"WHEN the seagulls follow the trawler it is because they think the sardines are being thrown into the sea"
Eric Cantonas epic lines on the power and grace of seagulls, which presumably inspire him at Old Trafford, have also had an effect at Glastry Farm. Let me explain.
At this side of the snow-line, just south of the igloos and reindeer, we have had a bit of a problem with maize. After four years experience, the quantity of the crop is no problem, consistently 18-20t fresh weight. Last year gave us a glimpse of what 30% dry matter well-ripened cobs could deliver in terms of milk. So we have been exploring ways of improving the quality of the crop to achieve consistency.
Agricultural Technology division at Greenmount have given help with a trial using plastic film. The theory is excellent. The use of plastic gives quicker germination and faster growth early in the season as soil temperature is raised by about 3C. It also increases dry matter yields with increased grain content as well as giving a potentially earlier harvest than conventionally sown crops. This would give us the opportunity to sow forage rye as a catch crop.
The maize was drilled on May 6 by our contractor Roy Townley, on a near perfect seed-bed. We used 40,000 seed/acre and the varieties Hudson and Molady. Fertiliser use was 30 N, 110 P and 170K. Normally our maize area would receive a lot of cow slurry, but this year we have moved to a new site which was ploughed at the beginning of November out of grass. We felt that the disadvantage of soil compaction ruled out the cost advantage of the slurry, hence the higher than normal fertiliser usage. Weed control was 3 litres/ha of Atrazine incorporated into the seed-bed.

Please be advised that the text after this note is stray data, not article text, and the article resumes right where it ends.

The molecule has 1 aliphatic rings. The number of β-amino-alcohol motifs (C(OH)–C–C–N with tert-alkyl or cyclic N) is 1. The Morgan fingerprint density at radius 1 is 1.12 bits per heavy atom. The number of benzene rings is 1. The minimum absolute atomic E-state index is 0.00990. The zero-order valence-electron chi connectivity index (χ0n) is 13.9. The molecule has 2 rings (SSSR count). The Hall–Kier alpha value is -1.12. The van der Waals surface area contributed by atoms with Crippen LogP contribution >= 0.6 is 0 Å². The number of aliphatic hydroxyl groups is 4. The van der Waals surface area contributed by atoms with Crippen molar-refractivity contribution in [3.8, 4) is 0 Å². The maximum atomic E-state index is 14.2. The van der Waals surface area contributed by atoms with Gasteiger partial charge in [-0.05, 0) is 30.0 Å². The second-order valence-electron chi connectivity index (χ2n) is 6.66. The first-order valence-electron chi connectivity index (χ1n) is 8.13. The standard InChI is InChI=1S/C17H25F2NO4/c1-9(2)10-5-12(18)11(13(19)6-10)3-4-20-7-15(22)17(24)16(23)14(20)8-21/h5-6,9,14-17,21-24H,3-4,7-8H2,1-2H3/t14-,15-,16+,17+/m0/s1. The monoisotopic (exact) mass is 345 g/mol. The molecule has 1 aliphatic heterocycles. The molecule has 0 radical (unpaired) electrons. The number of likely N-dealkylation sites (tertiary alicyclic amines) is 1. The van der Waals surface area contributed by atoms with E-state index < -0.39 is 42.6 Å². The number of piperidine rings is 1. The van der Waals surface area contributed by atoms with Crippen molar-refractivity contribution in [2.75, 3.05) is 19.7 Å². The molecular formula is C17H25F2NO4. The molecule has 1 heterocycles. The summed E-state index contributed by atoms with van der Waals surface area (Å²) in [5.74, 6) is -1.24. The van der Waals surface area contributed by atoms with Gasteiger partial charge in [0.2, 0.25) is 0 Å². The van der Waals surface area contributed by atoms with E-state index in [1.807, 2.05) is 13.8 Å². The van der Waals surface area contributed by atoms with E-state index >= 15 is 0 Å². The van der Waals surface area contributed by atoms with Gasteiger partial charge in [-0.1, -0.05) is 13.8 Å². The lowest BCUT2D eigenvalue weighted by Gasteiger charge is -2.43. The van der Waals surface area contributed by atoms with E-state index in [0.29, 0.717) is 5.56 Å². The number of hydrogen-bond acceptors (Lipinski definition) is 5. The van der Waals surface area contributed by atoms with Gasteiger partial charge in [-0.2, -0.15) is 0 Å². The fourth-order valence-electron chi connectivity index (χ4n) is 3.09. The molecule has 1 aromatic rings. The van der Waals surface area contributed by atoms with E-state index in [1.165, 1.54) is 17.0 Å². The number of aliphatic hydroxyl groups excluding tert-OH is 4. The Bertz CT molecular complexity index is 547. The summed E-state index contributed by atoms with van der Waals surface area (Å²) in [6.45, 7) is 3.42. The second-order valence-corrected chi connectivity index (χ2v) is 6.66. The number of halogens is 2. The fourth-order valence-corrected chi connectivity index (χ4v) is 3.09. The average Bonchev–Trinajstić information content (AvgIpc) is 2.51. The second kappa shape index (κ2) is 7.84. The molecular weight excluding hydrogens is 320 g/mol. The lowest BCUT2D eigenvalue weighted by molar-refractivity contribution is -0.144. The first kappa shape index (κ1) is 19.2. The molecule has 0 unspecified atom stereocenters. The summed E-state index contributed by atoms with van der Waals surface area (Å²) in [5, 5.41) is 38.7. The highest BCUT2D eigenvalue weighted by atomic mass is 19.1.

Everything seemed to be going according to the great master plan. Eugene McBride made a great job of laying the plastic and we sat back to await results.
Then Cantonas seagulls arrived! From all over Ireland they came, Gallic ones as well (they were wearing berets). Their attraction appeared to be the landing strips of plastic and to let us know they had landed unsuccessfully they pecked holes obligingly in the plastic.
Emergency measures were adopted. Cynthia delivered kung-fu kicks at the offenders (I couldnt lift my legs that high) who may have been Crystal Palace fans. Anyway, we now have a trial using perforated plastic, which I will report on in due course. *
Growing maize under plastic may help Will Taylor and his son Gareth make better maize silage – but only if they can keep the seagulls at bay.